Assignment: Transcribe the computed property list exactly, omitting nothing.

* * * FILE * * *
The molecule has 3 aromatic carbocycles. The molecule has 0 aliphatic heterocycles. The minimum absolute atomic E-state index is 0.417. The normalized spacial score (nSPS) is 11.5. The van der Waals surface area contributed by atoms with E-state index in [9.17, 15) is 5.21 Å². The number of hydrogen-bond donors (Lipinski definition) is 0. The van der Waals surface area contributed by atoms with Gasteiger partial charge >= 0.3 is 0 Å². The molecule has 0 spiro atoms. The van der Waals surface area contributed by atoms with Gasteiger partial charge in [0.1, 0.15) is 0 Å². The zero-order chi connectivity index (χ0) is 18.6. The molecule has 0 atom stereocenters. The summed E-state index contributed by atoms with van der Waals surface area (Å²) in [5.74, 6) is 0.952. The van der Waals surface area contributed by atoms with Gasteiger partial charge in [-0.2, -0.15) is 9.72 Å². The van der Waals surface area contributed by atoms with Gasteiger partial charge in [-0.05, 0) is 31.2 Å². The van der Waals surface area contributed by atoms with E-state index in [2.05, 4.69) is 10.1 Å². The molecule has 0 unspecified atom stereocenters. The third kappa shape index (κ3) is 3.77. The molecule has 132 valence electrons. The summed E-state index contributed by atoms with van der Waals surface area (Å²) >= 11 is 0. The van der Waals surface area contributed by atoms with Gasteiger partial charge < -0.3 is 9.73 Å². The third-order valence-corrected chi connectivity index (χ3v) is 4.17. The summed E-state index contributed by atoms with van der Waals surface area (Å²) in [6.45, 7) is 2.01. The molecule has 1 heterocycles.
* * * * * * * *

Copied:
The molecule has 3 aromatic carbocycles. The molecule has 0 aliphatic heterocycles. The minimum absolute atomic E-state index is 0.417. The normalized spacial score (nSPS) is 11.5. The van der Waals surface area contributed by atoms with E-state index in [9.17, 15) is 5.21 Å². The number of hydrogen-bond donors (Lipinski definition) is 0. The van der Waals surface area contributed by atoms with Gasteiger partial charge >= 0.3 is 0 Å². The molecule has 0 spiro atoms. The van der Waals surface area contributed by atoms with Gasteiger partial charge in [0.1, 0.15) is 0 Å². The zero-order chi connectivity index (χ0) is 18.6. The molecule has 0 atom stereocenters. The summed E-state index contributed by atoms with van der Waals surface area (Å²) in [5.74, 6) is 0.952. The van der Waals surface area contributed by atoms with Gasteiger partial charge in [-0.2, -0.15) is 9.72 Å². The van der Waals surface area contributed by atoms with Gasteiger partial charge in [-0.05, 0) is 31.2 Å². The van der Waals surface area contributed by atoms with E-state index in [2.05, 4.69) is 10.1 Å². The molecule has 0 unspecified atom stereocenters. The third kappa shape index (κ3) is 3.77. The molecule has 132 valence electrons. The summed E-state index contributed by atoms with van der Waals surface area (Å²) >= 11 is 0. The van der Waals surface area contributed by atoms with Gasteiger partial charge < -0.3 is 9.73 Å². The third-order valence-corrected chi connectivity index (χ3v) is 4.17. The summed E-state index contributed by atoms with van der Waals surface area (Å²) in [6.45, 7) is 2.01. The molecule has 1 heterocycles.